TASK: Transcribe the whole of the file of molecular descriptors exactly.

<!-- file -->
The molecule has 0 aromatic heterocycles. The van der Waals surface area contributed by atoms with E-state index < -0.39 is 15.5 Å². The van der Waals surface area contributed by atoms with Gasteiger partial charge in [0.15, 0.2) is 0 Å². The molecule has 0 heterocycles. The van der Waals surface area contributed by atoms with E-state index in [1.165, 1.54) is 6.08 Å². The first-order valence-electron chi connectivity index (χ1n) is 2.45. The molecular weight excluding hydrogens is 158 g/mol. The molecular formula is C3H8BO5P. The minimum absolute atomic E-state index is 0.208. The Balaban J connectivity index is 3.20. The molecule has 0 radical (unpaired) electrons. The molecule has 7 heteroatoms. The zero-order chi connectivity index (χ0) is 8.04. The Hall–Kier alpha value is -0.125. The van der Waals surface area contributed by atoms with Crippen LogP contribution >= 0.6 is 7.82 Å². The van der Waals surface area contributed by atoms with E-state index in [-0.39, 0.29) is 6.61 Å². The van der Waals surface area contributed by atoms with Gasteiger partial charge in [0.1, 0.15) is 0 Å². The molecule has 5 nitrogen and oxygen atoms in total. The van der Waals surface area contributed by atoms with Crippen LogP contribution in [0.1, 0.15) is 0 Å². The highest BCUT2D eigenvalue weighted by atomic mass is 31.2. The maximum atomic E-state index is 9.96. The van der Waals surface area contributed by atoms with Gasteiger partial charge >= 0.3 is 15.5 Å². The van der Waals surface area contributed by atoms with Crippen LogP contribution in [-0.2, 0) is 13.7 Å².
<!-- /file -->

The molecule has 0 aromatic heterocycles. The van der Waals surface area contributed by atoms with E-state index < -0.39 is 15.5 Å². The van der Waals surface area contributed by atoms with Gasteiger partial charge in [0.15, 0.2) is 0 Å². The molecule has 0 heterocycles. The van der Waals surface area contributed by atoms with E-state index in [1.165, 1.54) is 6.08 Å². The first-order valence-electron chi connectivity index (χ1n) is 2.45. The molecular weight excluding hydrogens is 158 g/mol. The molecular formula is C3H8BO5P. The minimum absolute atomic E-state index is 0.208. The Balaban J connectivity index is 3.20. The molecule has 0 radical (unpaired) electrons. The molecule has 7 heteroatoms. The zero-order chi connectivity index (χ0) is 8.04. The Hall–Kier alpha value is -0.125. The van der Waals surface area contributed by atoms with Crippen LogP contribution >= 0.6 is 7.82 Å². The van der Waals surface area contributed by atoms with E-state index in [-0.39, 0.29) is 6.61 Å². The van der Waals surface area contributed by atoms with Gasteiger partial charge in [0.1, 0.15) is 0 Å². The molecule has 5 nitrogen and oxygen atoms in total. The van der Waals surface area contributed by atoms with Crippen LogP contribution in [0.1, 0.15) is 0 Å². The highest BCUT2D eigenvalue weighted by atomic mass is 31.2. The maximum atomic E-state index is 9.96. The van der Waals surface area contributed by atoms with Gasteiger partial charge >= 0.3 is 15.5 Å². The van der Waals surface area contributed by atoms with Crippen LogP contribution in [-0.2, 0) is 13.7 Å².